A black pickup truck with a Lyft sign in the window waits on a palm tree-lined street.
Uber and Lyft drivers would have to switch to electric cars to fulfill a proposed California mandate. Credit: Tony Webster / Flickr

This story was originally published at CalMatters, a nonprofit, nonpartisan newsroom committed to explaining California policy and politics.

Ninety percent of miles logged by Uber and Lyft drivers in California will have to be in electric vehicles by 2030 under a state mandate to be considered Thursday. 

The California Air Resources Board’s proposed regulation aims to curb the climate impacts of emissions from ride-hailing trips. It’s an ambitious target: In 2018, electric vehicles accounted for less than 1% of miles traveled by Uber and Lyft drivers in California.

The big question for the gig-economy fleets is: Who will pay for the cleaner cars? 

Representatives of Uber and Lyft told the air board that they support the 90% mandate, but are pushing for state funding and flexibility if they encounter delays meeting the targets.

“We support this regulation and we support the ambitions that it sets out,” said Adam Gromis, global lead on sustainability policy at Uber. “We do think that there’s work to be done in terms of pairing and marrying the regulation side with supportive policies that can ensure a fair transition for drivers.” 

Lyft wrote in a letter to the board: “While we are pleased to see aggressive environmental targets, we are disappointed that the efforts of the past years have culminated in metaphorical sticks with no carrots.”

Environmental groups, labor advocates and drivers are calling for California regulators to ensure that the companies, not the drivers, cover the costs of electrifying their fleets.

Yearly costs for ride-hailing companies and drivers, including electricity and home chargers, could reach roughly $400 million in 2030, according to an air board staff report. But staff predicts that savings, including on gasoline and maintenance, will far outstrip them — leading to net benefits of $215 million in 2030.

Still, an air board analysis of driver ZIP codes estimates that about 56% of ride-hailing drivers could be from low-income or disadvantaged communities who may not be able to afford the switch to an electric vehicle.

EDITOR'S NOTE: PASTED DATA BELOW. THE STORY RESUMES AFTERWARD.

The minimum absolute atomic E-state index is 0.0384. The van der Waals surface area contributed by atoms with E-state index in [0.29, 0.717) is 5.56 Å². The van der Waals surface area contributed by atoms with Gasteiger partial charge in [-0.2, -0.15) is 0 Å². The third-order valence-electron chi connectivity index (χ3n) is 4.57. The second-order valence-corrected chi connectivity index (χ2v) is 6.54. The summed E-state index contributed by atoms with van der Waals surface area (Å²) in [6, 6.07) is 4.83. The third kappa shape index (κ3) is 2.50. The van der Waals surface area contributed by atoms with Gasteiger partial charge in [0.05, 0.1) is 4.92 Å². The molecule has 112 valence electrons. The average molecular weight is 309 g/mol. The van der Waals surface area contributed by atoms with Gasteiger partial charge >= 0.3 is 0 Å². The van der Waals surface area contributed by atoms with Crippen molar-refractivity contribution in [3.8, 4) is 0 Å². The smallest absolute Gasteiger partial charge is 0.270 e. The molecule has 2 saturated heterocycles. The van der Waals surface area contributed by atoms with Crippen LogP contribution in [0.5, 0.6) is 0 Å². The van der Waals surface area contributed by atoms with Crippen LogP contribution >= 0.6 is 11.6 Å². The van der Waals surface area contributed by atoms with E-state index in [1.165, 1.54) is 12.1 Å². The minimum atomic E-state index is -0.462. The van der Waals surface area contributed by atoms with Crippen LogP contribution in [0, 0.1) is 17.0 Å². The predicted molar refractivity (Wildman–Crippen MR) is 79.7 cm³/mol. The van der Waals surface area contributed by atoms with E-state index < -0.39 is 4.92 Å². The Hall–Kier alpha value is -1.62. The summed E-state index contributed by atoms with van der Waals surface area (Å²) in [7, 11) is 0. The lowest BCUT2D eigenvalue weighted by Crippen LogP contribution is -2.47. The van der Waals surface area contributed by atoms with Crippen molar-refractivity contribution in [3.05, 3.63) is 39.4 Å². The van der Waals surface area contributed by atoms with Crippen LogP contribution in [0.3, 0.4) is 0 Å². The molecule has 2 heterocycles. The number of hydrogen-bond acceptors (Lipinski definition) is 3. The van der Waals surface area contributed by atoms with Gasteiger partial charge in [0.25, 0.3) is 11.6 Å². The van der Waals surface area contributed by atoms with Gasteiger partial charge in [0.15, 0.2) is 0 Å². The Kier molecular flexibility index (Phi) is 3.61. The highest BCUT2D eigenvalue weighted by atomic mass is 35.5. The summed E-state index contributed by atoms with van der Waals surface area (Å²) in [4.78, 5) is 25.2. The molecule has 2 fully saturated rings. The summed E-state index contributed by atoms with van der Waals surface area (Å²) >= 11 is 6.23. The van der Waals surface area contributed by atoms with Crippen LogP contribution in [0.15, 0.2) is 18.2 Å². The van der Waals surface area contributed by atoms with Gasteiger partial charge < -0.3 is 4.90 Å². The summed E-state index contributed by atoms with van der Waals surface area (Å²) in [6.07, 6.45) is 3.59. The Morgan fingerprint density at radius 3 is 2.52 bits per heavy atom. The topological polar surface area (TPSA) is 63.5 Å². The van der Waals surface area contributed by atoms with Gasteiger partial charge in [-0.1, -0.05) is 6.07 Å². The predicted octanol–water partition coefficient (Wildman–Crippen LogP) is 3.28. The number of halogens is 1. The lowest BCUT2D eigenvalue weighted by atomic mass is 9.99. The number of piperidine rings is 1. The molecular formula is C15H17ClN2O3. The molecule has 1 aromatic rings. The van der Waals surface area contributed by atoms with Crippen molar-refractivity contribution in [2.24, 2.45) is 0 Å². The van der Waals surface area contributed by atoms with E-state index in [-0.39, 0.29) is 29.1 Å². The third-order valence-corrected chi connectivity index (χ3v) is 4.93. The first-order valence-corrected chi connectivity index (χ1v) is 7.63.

“The companies should pay all expenses for all the vehicles, all the time. But that’s not happening,” said Nicole Moore, who drives a plug-in hybrid part-time for Lyft in the Los Angeles Area and is on the organizing committee for Rideshare Drivers United. “The cost of the fleet is on the drivers, the cost of the fuel is on the drivers, everything is on the drivers.” 

Moore called for any state incentives to go directly to drivers. “This is going to basically be a green badge of honor for Lyft and Uber, when it’s the drivers that are paying for this conversion,” Moore said. “And it’s not right.” 

If the regulation is approved by the board, in two years 2% of miles traveled by Uber and Lyft drivers fleetwide must be in electric vehicles, ramping up to 30% in 2026 and 90% in 2030. The 90% mandate would require electrifying less than half of the high-mileage drivers’ vehicles.  

It would cut greenhouse gas emissions by 1.81 million metric tons from 2023 to 2030, plus nearly 400 tons of smog-forming gases and particles. That’s equivalent to removing nearly 400,000 cars from California’s roads.

The fleet is fast-growing so the environmental impact is increasing. Rideshare drivers logged about 1.2% of the total miles traveled by light-duty vehicles on California’s roads in 2018, up from 0.05% in 2014. Uber and Lyft dominate the ride-hailing sector, which produces about 1% of the greenhouse gases from light duty cars and trucks in California. Overall, transportation is the biggest greenhouse gas polluter in California. 

The fleets have outsized climate impacts, pumping out about 50% more carbon dioxide in 2018 than the average personal vehicle for every mile traveled with a passenger, according to an air board analysis.